33. Rick

    To add a twist, hate-crimes against Asians generally go underreported, at least in NYC. There are others but these events immediately come to mind:

    Queens Hate Crime Victims Discuss Attack


    But not only do black voices rarely speak out against such senseless attacks, our own urban radio stations sometimes magnify the voices of racial hatred/predjudice with more stupidity:

    Hot 97’s Tsunami Parody

    Power 105: “Are you smarter than an Asian Game”

    Personally, I wish the black community and our “leadership” would speak with the same moral force (and LOUDNESS) against black on black crime — as well as black vs asian crime (or any other type) — as it does against white-on-black crime.

    Bigotry is bigotry.
    Hate is Hate.
    Predjudice is predjudice.
    Whether a black, white, brown or yellow person does it….

    …It’s ALL morally wrong.

  34. Question Marks…

    “This didn’t have to happen”, Cho Seung-Hui said, after brutally murdering thirty-two people at Virginia Tech University.

    And this terrible tragedy of sons, daughters, mothers and fathers didn’t have to happen, if we’d only listened.

    But we never listen.

    We never listen to those that are different from us- the outcasts, the lonely, the homeless, the ones that are unspoken for. We don’t try to understand. We shun them and put them out of our minds because of our fear that we will become like them.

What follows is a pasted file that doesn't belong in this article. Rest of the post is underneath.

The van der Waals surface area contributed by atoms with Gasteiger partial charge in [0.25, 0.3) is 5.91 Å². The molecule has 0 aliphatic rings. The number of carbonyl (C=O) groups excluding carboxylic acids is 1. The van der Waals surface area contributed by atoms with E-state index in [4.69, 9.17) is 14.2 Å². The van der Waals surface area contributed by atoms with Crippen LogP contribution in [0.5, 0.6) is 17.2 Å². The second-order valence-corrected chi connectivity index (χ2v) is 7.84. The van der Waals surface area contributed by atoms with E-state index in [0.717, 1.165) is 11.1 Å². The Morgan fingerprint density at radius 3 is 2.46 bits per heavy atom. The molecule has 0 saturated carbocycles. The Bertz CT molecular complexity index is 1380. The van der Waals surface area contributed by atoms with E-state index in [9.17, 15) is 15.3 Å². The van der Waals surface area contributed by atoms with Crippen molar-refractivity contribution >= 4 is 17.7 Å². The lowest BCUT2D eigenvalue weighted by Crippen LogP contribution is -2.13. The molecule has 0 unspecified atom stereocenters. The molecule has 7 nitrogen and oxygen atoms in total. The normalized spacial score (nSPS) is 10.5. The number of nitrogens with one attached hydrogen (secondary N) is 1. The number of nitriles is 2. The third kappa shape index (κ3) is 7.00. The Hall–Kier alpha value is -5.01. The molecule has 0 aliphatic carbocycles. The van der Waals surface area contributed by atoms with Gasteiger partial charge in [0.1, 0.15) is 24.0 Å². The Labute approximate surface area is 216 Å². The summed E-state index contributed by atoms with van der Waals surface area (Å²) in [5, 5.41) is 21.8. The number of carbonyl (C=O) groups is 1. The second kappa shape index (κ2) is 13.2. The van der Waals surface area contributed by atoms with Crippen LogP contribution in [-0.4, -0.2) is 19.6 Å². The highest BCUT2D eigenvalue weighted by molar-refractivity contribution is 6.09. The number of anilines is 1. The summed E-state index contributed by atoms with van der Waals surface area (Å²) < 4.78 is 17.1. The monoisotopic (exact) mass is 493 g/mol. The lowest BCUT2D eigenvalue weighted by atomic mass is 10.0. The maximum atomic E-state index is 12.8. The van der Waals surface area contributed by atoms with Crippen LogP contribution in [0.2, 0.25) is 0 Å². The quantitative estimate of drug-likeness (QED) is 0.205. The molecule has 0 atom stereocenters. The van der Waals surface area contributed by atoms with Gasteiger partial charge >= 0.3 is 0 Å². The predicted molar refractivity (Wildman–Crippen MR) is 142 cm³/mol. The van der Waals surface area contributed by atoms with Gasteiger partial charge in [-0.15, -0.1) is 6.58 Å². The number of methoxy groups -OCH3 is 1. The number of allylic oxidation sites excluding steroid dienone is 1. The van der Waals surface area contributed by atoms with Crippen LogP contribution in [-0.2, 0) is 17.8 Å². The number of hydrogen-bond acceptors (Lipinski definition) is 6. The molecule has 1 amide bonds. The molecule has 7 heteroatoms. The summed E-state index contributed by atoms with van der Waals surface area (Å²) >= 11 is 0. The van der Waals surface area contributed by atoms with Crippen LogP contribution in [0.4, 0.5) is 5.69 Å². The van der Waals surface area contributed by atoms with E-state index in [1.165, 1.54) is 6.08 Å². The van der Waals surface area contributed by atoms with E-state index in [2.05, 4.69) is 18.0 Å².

And these people become more and more lonely and alienated in their isolation.

    Words like “creep”, “deranged misfit” and “psycho” devalue this killer’s humanity so we don’t have to face how similar he is to us. Cries of “how could he have been stopped” are uttered by media quick to sensationalize and gain market share, when the words “how could he have been listened to” are never considered.

    Because we don’t want to listen.

    We don’t want to hear about loneliness and alienation when we’re all so busy with our lives, making money and making friends. And the unpopular, the ones that don’t fit in, the lonely ones are ignored or made fun of because we don’t care to understand anything about them.

    As a boy, Cho Seung-Hui “was picked on, pushed around and laughed at over his shyness” (Associated Press). When he started college, according to the Guardian, “his mother took his dormitory mates to one side to explain about her son’s unusual character and implored them to help.”

    And he clearly needed help, devaluing himself so much that he called himself “Question Mark”.

    There are more “Question Marks” out there. There are millions of them. And if we don’t listen to them, they will follow the same path again and again, because people are not connecting. We are becoming more and more disconnected from each other, creating more and more “Question Marks” every day.